// Pattern match to retrieve the value
match result {
    // The division was valid
    Some(x) => println!("Result: {}", x),
    // The division was invalid
    None    => println!("Cannot divide by 0"),

After studying Rust a bit, I started to use the Optional type annotation in Python more often to explicitly signal that a function/method returns a value or None. Certainly returning or receiving a None in Python is something rather frequent, but formalizing it in a type makes it very explicit and clear. Taking the previous Rust example ported to Python, it'd look like the following

from typing import Optional

def divide(numerator: float, denominator: float) -> Optional[float]:
    if denominator == 0.0:
        return None
    return numerator / denominator

result = divide(2.0, 3.0)

if result:
    print(f"Result: {result}")
    print("Cannot divide by 0.")

Probably not the best example, but it shows how to apply this same pattern in a properly annotated form. Annotating and then running mypy will force you to cover your bases, thus reducing some silly bugs in the code.

Quite interestingly, I found this post showing some sort of implementation of these two ideas in Python. It's worthy of checking it out, a very interesting experiment! I hope to try it out at some point.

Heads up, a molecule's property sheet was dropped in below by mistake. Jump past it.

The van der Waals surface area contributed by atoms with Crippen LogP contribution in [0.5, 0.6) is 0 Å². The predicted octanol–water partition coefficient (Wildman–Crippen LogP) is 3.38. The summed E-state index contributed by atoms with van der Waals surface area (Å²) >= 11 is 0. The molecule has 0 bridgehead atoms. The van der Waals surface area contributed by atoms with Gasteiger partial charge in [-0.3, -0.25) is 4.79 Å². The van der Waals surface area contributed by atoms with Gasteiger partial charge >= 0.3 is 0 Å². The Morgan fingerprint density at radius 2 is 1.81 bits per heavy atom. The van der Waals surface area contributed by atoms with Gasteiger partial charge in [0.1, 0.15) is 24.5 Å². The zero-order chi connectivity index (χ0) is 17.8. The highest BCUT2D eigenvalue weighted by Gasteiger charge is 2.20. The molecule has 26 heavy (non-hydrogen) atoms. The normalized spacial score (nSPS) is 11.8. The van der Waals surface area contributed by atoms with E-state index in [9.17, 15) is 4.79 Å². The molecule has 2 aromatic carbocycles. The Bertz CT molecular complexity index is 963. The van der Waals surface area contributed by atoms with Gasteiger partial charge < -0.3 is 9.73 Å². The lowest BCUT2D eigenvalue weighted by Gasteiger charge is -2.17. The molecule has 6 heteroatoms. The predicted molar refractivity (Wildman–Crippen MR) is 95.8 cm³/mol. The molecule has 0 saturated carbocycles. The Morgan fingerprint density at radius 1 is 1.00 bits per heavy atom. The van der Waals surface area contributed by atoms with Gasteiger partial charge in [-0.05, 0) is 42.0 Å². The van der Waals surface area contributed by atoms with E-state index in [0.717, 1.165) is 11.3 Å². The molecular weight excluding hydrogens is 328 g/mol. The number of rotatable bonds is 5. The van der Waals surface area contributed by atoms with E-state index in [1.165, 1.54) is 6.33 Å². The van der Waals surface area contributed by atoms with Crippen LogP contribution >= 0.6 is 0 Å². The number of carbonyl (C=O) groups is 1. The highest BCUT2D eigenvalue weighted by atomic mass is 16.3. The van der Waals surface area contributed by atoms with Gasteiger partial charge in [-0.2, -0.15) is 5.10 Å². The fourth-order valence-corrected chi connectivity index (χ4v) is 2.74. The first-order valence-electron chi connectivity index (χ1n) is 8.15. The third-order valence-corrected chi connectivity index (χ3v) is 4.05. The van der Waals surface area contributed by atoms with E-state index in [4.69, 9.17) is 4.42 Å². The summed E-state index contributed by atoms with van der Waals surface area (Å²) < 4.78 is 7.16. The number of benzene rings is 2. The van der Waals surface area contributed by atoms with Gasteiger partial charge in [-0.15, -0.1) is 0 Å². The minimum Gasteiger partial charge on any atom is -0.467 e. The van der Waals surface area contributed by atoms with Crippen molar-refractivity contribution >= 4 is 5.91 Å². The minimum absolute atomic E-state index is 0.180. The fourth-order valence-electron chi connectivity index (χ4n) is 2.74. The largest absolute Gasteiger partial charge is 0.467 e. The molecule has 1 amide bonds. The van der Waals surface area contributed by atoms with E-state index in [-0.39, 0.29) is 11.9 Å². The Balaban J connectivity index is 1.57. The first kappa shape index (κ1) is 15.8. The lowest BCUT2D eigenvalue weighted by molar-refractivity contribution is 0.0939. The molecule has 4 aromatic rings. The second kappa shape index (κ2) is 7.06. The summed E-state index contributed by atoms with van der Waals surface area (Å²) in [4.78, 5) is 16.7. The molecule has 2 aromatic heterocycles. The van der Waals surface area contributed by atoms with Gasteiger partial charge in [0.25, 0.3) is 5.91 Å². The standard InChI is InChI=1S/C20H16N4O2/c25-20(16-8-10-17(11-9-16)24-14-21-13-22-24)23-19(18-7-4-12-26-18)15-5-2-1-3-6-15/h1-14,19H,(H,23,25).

Furthermore, the Optional type can also be used for argument annotations for arguments that might have a particular value of a type or None, as it could be when they have None as a default.

from typing import Optional

def fib(n: int) -> int:  # declare n to be int
    a, b = 0, 1
    for _ in range(n):
        b, a = a + b, b
    return a

def cal(n: Optional[int]) -> None:

If mypy is run over this code, it'll complain at the print(fib(n)) line saying Argument 1 to "fib" has incompatible type "Optional[int]"; expected "int". It's clear, at that point n could be some integer or None. This forces us to assure that n is actually a number beforehand and thus avoiding some ill-defined call and a highly likely runtime error. Thus, the annotation error in the previous code is fixed by modifying in a verbose mode the cal function as follows

def cal(n: Optional[int]) -> None:
    if n:
        print("No number provided!")

In my opinion, mypy has been a great tool when working on a moderately sized project. Others of the like of Dropbox and Instagram have found it invaluable in their efforts to move from Python 2 to Python 3.

Closing remarks

Go and explore other languages! It will most likely provide great insight into your preferred language and your own programming style. There is no need to be an expert, but already, the challenge of understanding a new language provides plenty of teachings.

And regarding Python itself, use black and annotate code, particularly the code that gets into production and is being produced by a team.